So, does _Film Style and Story_ further Grodal's approach and present, as the marketing hyperbole suggests on the book's back cover, 'the current state and future potential of cognitive film studies'? As is often the way with essays honouring an academic, this volume is something of a curate's egg, with articles of widely varying interest and quality. The first paper, 'Moving Through the Diegetic World of the Motion Picture' by Joseph D. Anderson, concentrates on comparing and contrasting the impact on the spectator of the cinematic devices of the zoom and dolly shot. While it is claimed that these shots are related to the process of 'seeking information', and that zoom-ins and zoom-outs are used for different ends, the technical information and comparisons between shots contains very little in the way of furthered cognitive understanding. Anderson fails to take the step -- implicit in Grodal's approach -- of explaining empirical differences by reference to a structured theory argument buttressed by data. His conclusions that: 'Zoom-ins are often used to focus attention and zoom-outs to reveal the larger context of an action or situation. A dolly shot is often used when the journey or process is the relevant issue . . .' (19) are hardly ground-breaking and, crucially, are not supported by any empirical observation (or any reference to specific films or scenes).

 

The second paper, 'Danish Film Noir' by Ib Bondebjerg, is a rather dry attempt to argue that a Danish Film Noir genre can be identified which has links to French poetic realism and is only indirectly influenced by Hollywood noir films (then should it not be called Danish Poetic Realism?). This argument is advanced by quoting examples from obscure Danish films and then making personal subjective comments on them. 'John og Irene' may indeed be a 'masterpiece of the Danish post-war noir-tradition [sic]' (39), and it may be true that it is 'an important milestone in the modernisation of Danish mainstream film culture in the classical period' (41) as the article concludes, but these contentions need some external validation if they are to be anything other than personal opinion.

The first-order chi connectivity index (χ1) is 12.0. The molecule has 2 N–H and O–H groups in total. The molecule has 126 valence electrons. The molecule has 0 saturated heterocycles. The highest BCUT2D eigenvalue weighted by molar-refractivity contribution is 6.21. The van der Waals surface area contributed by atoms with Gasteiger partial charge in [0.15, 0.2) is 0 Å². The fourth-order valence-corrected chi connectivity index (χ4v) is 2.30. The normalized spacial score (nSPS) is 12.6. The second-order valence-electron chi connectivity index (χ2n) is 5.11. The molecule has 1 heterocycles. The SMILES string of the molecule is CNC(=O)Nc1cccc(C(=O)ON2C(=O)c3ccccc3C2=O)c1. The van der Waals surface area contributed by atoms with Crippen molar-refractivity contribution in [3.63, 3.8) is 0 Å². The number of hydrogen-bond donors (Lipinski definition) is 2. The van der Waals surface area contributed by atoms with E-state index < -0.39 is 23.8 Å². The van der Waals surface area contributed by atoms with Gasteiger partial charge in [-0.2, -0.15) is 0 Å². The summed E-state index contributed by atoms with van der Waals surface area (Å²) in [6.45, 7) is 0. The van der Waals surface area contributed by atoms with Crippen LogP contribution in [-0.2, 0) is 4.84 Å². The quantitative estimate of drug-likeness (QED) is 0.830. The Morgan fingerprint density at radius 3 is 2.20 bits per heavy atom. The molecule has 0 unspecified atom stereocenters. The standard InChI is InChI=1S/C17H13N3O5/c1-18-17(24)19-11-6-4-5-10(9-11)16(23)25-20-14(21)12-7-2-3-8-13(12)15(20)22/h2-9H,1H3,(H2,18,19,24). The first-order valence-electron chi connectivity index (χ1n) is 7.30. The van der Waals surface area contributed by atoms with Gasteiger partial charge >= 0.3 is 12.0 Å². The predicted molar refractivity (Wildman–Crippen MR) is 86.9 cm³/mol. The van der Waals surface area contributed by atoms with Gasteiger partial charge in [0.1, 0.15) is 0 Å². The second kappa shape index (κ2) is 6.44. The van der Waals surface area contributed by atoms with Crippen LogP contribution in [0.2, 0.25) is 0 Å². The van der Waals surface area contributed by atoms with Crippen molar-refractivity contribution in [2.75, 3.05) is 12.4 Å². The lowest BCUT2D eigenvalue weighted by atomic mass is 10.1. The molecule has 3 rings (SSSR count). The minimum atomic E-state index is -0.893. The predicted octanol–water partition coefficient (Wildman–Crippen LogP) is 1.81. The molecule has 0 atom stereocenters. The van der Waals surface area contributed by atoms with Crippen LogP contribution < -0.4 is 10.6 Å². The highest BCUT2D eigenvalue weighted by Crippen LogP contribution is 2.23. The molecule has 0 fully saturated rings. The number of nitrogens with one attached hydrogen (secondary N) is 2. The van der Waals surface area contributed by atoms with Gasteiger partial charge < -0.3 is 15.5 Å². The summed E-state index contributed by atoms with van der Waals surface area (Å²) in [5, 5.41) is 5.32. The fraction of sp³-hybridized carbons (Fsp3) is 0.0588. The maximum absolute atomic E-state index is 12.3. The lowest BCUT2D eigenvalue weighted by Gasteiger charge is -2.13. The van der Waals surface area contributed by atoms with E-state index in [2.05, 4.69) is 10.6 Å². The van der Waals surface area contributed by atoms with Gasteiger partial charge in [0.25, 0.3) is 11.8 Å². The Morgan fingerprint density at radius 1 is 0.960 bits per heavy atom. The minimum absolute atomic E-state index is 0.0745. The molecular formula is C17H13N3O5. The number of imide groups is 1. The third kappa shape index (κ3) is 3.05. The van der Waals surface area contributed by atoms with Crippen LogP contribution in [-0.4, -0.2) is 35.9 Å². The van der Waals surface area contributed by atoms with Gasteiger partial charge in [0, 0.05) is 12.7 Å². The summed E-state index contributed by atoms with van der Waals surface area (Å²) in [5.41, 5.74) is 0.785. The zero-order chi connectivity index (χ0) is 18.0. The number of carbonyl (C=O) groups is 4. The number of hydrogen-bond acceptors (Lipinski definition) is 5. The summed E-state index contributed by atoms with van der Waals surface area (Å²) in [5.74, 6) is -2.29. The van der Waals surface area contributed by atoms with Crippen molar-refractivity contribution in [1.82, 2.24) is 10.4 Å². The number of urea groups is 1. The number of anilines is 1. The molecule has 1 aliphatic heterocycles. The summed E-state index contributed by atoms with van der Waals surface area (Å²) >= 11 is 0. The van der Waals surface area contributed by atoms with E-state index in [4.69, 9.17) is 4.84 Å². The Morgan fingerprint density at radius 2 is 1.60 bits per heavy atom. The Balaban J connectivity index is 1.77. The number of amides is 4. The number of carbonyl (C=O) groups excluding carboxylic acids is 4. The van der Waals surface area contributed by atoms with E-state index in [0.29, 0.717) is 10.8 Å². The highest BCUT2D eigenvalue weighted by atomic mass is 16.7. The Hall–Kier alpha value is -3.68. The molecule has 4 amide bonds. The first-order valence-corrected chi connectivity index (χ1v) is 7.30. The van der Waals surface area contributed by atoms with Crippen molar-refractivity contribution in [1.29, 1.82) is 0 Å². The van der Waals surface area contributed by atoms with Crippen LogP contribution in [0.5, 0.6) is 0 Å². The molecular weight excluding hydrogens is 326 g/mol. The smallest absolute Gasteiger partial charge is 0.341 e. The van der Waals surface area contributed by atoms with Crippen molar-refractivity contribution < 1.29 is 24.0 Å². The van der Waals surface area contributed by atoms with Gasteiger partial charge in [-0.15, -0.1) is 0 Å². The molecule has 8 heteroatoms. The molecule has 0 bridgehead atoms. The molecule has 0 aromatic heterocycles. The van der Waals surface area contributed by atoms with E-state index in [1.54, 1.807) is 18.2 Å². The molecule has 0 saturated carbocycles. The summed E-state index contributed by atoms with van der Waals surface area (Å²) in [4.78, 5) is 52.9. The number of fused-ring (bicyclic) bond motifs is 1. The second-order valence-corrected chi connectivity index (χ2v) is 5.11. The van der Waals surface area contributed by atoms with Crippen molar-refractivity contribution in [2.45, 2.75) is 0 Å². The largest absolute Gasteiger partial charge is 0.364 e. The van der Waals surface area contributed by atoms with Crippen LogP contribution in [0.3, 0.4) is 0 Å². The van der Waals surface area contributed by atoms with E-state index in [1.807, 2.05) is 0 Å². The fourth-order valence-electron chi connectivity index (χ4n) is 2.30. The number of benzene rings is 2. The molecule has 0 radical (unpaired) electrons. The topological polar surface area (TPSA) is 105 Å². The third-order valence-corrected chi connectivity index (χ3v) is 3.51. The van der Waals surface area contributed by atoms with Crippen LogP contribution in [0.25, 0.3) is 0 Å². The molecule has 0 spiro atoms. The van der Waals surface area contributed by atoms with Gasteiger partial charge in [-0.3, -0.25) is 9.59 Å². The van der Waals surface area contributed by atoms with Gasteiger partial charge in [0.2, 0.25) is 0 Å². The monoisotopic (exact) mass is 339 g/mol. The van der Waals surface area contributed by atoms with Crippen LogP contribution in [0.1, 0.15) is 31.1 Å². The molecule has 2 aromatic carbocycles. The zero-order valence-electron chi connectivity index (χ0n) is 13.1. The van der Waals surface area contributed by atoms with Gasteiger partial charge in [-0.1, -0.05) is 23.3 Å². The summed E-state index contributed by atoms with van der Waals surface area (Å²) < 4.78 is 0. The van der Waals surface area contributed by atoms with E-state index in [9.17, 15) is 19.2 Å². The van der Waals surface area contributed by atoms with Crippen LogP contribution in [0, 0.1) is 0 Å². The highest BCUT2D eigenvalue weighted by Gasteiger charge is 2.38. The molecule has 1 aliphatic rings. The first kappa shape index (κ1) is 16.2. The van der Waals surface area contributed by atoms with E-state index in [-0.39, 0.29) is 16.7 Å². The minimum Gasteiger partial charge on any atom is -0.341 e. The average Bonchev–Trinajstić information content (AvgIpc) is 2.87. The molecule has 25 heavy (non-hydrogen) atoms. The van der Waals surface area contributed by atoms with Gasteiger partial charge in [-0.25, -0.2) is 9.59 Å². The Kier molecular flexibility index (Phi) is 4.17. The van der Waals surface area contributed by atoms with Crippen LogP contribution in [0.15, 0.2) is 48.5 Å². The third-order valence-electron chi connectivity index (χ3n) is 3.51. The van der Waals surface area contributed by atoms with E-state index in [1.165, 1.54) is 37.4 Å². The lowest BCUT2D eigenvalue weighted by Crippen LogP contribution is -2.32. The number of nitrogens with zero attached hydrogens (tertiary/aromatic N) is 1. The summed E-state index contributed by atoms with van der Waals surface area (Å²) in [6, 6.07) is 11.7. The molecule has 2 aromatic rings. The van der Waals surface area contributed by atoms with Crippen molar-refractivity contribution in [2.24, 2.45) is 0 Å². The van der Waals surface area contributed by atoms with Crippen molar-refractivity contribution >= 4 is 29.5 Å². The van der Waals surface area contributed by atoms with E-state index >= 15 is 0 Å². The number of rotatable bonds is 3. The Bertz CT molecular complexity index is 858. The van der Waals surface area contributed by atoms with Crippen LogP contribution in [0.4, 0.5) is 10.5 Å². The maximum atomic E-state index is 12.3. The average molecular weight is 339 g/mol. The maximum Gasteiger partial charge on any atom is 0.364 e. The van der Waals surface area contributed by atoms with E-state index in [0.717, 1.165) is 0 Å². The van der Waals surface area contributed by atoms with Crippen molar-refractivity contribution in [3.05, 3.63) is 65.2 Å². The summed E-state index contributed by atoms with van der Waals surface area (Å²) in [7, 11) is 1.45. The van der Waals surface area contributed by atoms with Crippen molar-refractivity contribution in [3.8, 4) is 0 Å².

In contrast, the third paper, by David Bordwell, is a delight. In a sharp and witty tone, Bordwell starts off at the micro level contrasting blinking in films with blinking in real life. Whereas 'in real life' people have been observed to blink around 12 to 16 times a minute, they blink significantly less often in films (around a third of this number in the films Bordwell analyses). There is also a difference in the way film actors look at each other when speaking compared to that observed in real life. They direct their gaze at each other much more in films than in real life (about 70% of the time compared to around 30%). From these empirical observations he goes on to suggest a theoretical rationale for why this should be so, based around the filmic need to emphasise narrative and direct the attention of the spectator. Bordwell concludes that: 'If cinema, like other artistic media, often models social intelligence, it doesn't simply copy the relevant behaviours . . . Cinematic style often streamlines ordinary human activity, smoothing the rough edges away, reweighting it for the purposes of creating representations, which are densely informative as well as emotionally arousing' (55). This article is a nice example of how a cognitive approach based around empirical data can inflect and inform film theory, employing a methodology that Grodal would applaud, and the nod to emotions represents a refinement of Bordwell's earlier position.